In the early fifties male students, many of them living in the town
of Wake Forest, were paying an average of $112 a year for room rent,
and coeds, lodged almost exclusively in dormitories, were paying
about $4 less. Women spent about $485 for food, and men, with
larger appetites, averaged out at $511.
By 1954 semester charges had risen to $190, but it was estimated
that student payments made up no more than 32 percent of the
operating budget. That level of costs prevailed through the move to
Winston-Salem until 1957, when an increase in both tuition and
general fees brought the total to $225. With new charges for dor-
mitory rooms, to which almost all students were assigned on the new
campus, the total annual college bill, exclusive of food and books, had
risen to $620.
At that time the cost of an academic year at Wake Forest was
around $1,240, and the escalation that figure represented was working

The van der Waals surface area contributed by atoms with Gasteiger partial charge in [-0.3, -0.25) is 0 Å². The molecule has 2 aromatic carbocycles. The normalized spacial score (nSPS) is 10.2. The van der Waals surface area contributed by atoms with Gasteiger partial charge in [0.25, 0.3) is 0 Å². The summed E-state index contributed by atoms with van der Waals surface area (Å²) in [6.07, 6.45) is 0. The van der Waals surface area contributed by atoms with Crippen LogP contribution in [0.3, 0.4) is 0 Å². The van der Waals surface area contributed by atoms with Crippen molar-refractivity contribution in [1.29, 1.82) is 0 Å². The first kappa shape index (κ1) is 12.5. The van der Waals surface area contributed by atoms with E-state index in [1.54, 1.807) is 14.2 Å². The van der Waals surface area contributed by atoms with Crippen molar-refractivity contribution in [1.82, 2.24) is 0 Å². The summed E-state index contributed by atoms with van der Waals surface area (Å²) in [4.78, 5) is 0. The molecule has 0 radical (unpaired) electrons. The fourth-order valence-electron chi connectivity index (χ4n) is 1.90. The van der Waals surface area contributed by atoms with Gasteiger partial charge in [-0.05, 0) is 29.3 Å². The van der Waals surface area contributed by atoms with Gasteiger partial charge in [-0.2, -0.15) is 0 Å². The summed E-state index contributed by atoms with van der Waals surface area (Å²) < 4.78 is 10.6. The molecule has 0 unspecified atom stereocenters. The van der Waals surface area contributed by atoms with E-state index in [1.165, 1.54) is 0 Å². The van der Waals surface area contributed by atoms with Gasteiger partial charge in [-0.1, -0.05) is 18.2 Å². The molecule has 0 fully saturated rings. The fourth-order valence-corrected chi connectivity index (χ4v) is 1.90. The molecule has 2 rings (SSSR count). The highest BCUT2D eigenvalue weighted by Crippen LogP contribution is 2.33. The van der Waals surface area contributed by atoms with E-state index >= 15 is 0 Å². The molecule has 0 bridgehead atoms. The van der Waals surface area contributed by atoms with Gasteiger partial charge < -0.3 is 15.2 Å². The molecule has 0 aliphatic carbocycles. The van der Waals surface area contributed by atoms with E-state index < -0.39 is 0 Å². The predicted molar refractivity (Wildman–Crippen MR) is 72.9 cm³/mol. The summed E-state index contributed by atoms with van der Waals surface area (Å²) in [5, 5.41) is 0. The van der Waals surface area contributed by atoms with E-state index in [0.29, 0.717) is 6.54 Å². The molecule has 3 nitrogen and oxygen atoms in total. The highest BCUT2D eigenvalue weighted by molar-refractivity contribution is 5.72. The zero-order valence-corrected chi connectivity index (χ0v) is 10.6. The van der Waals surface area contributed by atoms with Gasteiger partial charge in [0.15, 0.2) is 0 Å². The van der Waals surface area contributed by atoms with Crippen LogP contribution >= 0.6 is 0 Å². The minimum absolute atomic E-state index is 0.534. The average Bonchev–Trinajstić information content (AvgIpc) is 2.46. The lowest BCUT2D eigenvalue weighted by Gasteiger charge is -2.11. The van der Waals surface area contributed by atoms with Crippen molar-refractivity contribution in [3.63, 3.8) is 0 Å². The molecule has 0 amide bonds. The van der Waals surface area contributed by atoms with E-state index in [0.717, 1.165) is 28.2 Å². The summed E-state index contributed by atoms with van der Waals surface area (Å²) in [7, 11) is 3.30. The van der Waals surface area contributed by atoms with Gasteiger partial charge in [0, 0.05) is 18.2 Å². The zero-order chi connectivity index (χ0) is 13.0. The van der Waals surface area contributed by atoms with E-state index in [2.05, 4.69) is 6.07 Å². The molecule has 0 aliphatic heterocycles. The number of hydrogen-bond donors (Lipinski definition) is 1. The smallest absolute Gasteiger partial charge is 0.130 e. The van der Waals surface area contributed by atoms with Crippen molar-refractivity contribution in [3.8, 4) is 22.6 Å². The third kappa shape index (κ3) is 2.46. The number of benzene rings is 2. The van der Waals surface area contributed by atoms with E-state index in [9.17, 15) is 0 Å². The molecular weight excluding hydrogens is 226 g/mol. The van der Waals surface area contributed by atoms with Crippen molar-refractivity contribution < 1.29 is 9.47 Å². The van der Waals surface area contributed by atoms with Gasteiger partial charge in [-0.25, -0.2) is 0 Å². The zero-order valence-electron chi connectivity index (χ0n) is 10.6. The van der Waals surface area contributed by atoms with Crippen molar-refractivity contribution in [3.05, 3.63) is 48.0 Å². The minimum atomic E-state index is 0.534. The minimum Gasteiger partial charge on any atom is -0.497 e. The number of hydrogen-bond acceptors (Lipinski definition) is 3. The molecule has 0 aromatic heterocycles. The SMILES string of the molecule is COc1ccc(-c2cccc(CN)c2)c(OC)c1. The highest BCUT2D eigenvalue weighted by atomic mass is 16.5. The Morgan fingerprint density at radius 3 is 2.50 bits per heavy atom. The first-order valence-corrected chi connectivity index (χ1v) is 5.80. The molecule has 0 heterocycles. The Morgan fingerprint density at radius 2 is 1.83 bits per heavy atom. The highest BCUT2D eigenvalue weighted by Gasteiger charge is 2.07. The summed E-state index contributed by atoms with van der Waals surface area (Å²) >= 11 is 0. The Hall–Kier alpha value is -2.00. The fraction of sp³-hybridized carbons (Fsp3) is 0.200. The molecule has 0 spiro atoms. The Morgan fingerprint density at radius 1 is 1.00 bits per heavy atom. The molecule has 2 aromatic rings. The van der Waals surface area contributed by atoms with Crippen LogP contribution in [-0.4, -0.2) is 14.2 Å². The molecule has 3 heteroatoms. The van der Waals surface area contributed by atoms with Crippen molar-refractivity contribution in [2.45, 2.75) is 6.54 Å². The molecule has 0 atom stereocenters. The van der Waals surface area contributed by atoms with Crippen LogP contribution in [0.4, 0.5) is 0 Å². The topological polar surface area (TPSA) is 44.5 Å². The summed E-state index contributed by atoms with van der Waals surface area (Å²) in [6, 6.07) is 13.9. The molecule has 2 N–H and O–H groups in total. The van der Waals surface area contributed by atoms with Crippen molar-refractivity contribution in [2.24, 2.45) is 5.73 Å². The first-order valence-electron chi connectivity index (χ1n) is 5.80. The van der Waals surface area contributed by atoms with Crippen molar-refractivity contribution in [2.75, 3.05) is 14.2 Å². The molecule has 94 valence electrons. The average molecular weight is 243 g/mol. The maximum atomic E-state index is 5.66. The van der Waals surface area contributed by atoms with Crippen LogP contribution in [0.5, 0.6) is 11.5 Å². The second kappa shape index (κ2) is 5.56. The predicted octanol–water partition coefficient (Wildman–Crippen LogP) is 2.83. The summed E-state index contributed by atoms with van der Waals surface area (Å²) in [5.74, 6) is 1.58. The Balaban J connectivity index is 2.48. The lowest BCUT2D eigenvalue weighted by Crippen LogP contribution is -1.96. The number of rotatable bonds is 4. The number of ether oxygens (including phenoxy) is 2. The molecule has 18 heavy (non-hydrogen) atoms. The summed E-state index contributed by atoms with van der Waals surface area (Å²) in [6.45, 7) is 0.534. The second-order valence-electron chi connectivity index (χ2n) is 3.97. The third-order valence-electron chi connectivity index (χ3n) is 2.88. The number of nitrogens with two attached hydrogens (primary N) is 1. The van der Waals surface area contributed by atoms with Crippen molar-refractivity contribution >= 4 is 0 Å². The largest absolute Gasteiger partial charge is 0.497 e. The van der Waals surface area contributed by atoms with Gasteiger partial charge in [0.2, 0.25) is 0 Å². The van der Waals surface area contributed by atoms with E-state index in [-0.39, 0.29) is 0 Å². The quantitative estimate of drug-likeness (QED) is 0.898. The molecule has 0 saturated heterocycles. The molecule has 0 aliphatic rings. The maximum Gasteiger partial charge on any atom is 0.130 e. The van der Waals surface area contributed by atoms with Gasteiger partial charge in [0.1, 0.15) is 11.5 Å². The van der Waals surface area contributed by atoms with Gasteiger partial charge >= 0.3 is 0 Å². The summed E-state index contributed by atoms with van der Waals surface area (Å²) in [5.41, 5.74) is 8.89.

a subtle change in the character of the student body. Before World
War II it was not uncommon to encounter students who were working
their way through college with little or no support from home. The
postwar blessing of the GI Bill had brought as students many young
men who probably could not have afforded higher education without
it. When that boom was over, Wake Forest drew more and more of its
students from families of relative affluence, and it was a trend that
would continue. There were still large numbers of students who
worked for part of their support, however, and the advent of need
scholarships and generous loan programs helped to make Wake Forest
affordable despite rising costs.
In 1959 tuition and general fees were increased to $275 per semes-
ter, but the $550 annual total was still well below Duke's $800 and
Davidson's $700. At the same time dormitory rentals were set at $95 a
year, and married students living in college apartments, who had been
paying $50 a month, saw their rent go up to $60 a month.
Between 1960 and 1967, a period in which Dr. Tribble was working
to upgrade faculty salaries, tuition charges were increased by at least
fifty dollars almost every year. In the fall of 1965 Treasurer James B.
Cook said that the $2 million Wake Forest received in tuition each
year represented less than 40 percent of the budget. At that time,
when Wake Forest was charging $85o a year, Emory was getting
$1,395, Mercer $876, Furman $900, Stetson $1,200, Da-
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